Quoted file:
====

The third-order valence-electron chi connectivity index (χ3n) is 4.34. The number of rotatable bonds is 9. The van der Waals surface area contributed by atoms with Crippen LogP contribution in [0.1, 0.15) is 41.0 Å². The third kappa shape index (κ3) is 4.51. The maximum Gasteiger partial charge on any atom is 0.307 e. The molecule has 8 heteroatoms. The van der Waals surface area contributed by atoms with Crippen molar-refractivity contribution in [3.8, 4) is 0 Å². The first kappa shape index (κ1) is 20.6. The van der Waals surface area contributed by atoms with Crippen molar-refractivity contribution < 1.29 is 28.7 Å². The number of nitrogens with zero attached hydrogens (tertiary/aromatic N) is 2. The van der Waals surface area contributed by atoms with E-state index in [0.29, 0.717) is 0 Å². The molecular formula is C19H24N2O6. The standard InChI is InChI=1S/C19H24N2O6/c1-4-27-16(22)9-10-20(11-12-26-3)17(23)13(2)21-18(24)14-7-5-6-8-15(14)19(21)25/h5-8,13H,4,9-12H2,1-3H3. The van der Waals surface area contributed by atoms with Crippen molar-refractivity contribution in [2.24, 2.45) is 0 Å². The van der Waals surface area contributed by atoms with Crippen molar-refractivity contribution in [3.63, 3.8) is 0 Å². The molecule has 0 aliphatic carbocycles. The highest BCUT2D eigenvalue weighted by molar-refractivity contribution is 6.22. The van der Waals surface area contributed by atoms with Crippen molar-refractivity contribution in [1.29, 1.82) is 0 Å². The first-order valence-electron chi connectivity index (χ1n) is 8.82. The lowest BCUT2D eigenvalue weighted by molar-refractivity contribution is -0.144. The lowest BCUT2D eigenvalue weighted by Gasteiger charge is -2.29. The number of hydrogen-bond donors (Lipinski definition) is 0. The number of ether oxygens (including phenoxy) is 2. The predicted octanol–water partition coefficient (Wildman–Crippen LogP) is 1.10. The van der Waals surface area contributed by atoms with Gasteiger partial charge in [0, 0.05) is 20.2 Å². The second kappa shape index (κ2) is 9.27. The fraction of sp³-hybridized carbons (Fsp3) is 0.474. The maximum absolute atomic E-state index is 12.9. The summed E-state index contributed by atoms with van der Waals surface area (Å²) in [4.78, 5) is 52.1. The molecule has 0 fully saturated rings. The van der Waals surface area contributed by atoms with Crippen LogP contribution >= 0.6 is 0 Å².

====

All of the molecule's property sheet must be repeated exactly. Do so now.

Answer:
The third-order valence-electron chi connectivity index (χ3n) is 4.34. The number of rotatable bonds is 9. The van der Waals surface area contributed by atoms with Crippen LogP contribution in [0.1, 0.15) is 41.0 Å². The third kappa shape index (κ3) is 4.51. The maximum Gasteiger partial charge on any atom is 0.307 e. The molecule has 8 heteroatoms. The van der Waals surface area contributed by atoms with Crippen molar-refractivity contribution in [3.8, 4) is 0 Å². The first kappa shape index (κ1) is 20.6. The van der Waals surface area contributed by atoms with Crippen molar-refractivity contribution < 1.29 is 28.7 Å². The number of nitrogens with zero attached hydrogens (tertiary/aromatic N) is 2. The van der Waals surface area contributed by atoms with E-state index in [0.29, 0.717) is 0 Å². The molecular formula is C19H24N2O6. The standard InChI is InChI=1S/C19H24N2O6/c1-4-27-16(22)9-10-20(11-12-26-3)17(23)13(2)21-18(24)14-7-5-6-8-15(14)19(21)25/h5-8,13H,4,9-12H2,1-3H3. The van der Waals surface area contributed by atoms with Crippen molar-refractivity contribution in [2.24, 2.45) is 0 Å². The van der Waals surface area contributed by atoms with Crippen molar-refractivity contribution in [3.63, 3.8) is 0 Å². The molecule has 0 aliphatic carbocycles. The highest BCUT2D eigenvalue weighted by molar-refractivity contribution is 6.22. The van der Waals surface area contributed by atoms with Crippen molar-refractivity contribution in [1.29, 1.82) is 0 Å². The first-order valence-electron chi connectivity index (χ1n) is 8.82. The lowest BCUT2D eigenvalue weighted by molar-refractivity contribution is -0.144. The lowest BCUT2D eigenvalue weighted by Gasteiger charge is -2.29. The number of hydrogen-bond donors (Lipinski definition) is 0. The number of ether oxygens (including phenoxy) is 2. The predicted octanol–water partition coefficient (Wildman–Crippen LogP) is 1.10. The van der Waals surface area contributed by atoms with Gasteiger partial charge in [0, 0.05) is 20.2 Å². The second kappa shape index (κ2) is 9.27. The fraction of sp³-hybridized carbons (Fsp3) is 0.474. The maximum absolute atomic E-state index is 12.9. The summed E-state index contributed by atoms with van der Waals surface area (Å²) in [4.78, 5) is 52.1. The molecule has 0 fully saturated rings. The van der Waals surface area contributed by atoms with Crippen LogP contribution >= 0.6 is 0 Å².